“The show must go on”, and, as the London performance takes place, so does a much awaited confrontation between our protagonists. Which is when Stan and Ollie conjure up all their courage and finally bare their souls to each other, and it’s also when we finally understand that our two comedians are not oblivious to what’s happening around them: they simply don’t know how to function without being Laurel and Hardy. And so, as our respect and admiration for them grows, so does the awareness that, in the end, we already knew just how much Stan and Ollie loved each other. It’s the kind of love you reserve to family, a love that comes effortlessly and that we had been witnessing for the entire duration of the film without even realising it: we had seen it in their choices, in their glances, in their words and, most of all, in what they didn’t even need to say to each other.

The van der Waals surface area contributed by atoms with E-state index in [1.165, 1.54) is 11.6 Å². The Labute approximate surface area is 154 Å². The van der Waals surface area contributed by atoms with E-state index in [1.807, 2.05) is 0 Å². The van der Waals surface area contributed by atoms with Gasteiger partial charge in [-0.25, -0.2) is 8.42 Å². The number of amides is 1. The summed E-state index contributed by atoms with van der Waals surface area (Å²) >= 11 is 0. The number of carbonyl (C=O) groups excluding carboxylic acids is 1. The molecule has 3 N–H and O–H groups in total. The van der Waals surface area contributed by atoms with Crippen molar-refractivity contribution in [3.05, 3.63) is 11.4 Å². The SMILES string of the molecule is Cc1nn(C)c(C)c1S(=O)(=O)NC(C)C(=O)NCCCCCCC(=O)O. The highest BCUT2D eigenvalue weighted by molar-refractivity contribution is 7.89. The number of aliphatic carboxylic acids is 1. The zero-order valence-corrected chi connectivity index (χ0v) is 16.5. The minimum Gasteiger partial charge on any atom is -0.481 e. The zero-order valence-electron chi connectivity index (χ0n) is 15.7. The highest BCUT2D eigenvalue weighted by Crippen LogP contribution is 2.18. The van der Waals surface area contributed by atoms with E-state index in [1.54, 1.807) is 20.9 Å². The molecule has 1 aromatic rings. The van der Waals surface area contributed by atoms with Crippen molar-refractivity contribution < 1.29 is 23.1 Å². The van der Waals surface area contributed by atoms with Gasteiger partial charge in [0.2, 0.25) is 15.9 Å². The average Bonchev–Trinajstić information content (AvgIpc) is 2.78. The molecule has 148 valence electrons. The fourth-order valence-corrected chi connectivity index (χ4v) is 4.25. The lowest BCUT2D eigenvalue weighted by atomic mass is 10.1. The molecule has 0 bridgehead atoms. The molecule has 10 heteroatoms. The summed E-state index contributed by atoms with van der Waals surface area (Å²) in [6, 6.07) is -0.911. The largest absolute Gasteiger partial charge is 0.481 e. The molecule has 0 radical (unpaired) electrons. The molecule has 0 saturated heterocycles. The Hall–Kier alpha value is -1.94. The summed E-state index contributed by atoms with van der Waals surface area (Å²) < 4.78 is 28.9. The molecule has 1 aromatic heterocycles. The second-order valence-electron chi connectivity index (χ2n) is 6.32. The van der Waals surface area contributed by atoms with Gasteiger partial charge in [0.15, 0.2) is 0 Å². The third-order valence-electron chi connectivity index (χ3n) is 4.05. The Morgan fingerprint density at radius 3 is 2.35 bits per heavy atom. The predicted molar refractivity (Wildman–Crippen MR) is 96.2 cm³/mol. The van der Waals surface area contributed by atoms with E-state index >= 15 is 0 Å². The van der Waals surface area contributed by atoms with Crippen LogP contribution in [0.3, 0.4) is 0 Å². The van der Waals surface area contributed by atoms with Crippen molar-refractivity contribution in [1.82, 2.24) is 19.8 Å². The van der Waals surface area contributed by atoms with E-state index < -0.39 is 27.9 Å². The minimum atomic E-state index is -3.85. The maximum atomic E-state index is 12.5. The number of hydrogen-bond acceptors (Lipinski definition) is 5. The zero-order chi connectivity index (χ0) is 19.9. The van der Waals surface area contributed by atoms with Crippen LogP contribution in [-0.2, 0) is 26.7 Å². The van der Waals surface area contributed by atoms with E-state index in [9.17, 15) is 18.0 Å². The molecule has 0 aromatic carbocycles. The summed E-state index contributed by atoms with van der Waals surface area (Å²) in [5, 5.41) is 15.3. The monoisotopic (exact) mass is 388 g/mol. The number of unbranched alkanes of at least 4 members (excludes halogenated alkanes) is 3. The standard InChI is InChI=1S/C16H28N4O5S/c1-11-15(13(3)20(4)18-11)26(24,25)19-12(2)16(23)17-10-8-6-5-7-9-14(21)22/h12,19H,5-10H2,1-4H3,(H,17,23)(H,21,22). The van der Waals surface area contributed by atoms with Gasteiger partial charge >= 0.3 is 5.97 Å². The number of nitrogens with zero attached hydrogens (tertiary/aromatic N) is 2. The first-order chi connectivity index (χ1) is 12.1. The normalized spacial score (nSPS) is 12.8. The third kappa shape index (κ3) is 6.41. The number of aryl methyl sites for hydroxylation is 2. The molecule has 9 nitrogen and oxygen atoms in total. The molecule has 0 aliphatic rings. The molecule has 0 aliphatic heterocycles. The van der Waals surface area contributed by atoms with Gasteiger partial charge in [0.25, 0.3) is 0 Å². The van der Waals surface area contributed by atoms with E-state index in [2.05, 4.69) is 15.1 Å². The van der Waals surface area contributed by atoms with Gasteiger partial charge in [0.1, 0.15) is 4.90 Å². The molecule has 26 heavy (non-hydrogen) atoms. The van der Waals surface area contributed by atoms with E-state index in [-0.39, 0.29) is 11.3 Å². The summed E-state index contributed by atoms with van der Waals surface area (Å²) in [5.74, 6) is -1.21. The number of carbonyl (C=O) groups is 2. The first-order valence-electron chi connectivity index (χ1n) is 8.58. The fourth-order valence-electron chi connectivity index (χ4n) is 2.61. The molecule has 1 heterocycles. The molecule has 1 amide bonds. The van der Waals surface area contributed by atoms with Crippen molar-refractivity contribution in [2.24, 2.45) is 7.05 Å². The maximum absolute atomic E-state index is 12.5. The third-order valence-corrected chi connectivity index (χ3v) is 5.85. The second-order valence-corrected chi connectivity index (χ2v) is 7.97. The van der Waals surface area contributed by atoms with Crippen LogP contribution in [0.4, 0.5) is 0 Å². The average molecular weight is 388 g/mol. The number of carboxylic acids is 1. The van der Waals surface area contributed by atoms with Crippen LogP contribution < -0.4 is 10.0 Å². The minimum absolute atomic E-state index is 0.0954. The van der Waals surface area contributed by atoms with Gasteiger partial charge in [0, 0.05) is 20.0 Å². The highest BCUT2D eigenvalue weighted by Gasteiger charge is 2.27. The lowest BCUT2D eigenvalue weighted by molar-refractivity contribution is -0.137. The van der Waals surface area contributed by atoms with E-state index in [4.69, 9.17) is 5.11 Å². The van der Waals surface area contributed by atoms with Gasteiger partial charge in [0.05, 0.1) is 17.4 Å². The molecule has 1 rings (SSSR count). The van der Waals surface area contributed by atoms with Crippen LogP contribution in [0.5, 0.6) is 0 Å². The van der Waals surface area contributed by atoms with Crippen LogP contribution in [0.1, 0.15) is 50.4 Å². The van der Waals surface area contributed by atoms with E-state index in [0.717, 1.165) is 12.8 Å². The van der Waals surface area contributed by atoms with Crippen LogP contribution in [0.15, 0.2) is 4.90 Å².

“You can’t have Hardy without Laurel” Stan had said to Roach in 1937, before leaving the set of Way Out West, but a more accurate sentence comes to mind: you can’t have Stan and Ollie without Laurel and Hardy, and it’s in this realisation that lies the whole message of the film. Stan & Ollie is a film that will move you, entertain you and surprise you in many ways. It’s one of those movies that enfold slowly and weasel their way into your heart until you’re a complete mess. Most of all, it’s the perfect farewell to two beloved actors that, by the end of the film, you will remember as family. Stan & Ollie is not a comedy, but that’s what’s great about it: it’s an intense, thought-provoking, surprisingly moving drama with a huge deal of heart.
Stan & Ollie premiered at the London Film Festival on 21 October, 2018. It was released in cinemas worldwide in 2019, and it’s now available on DVD in most countries.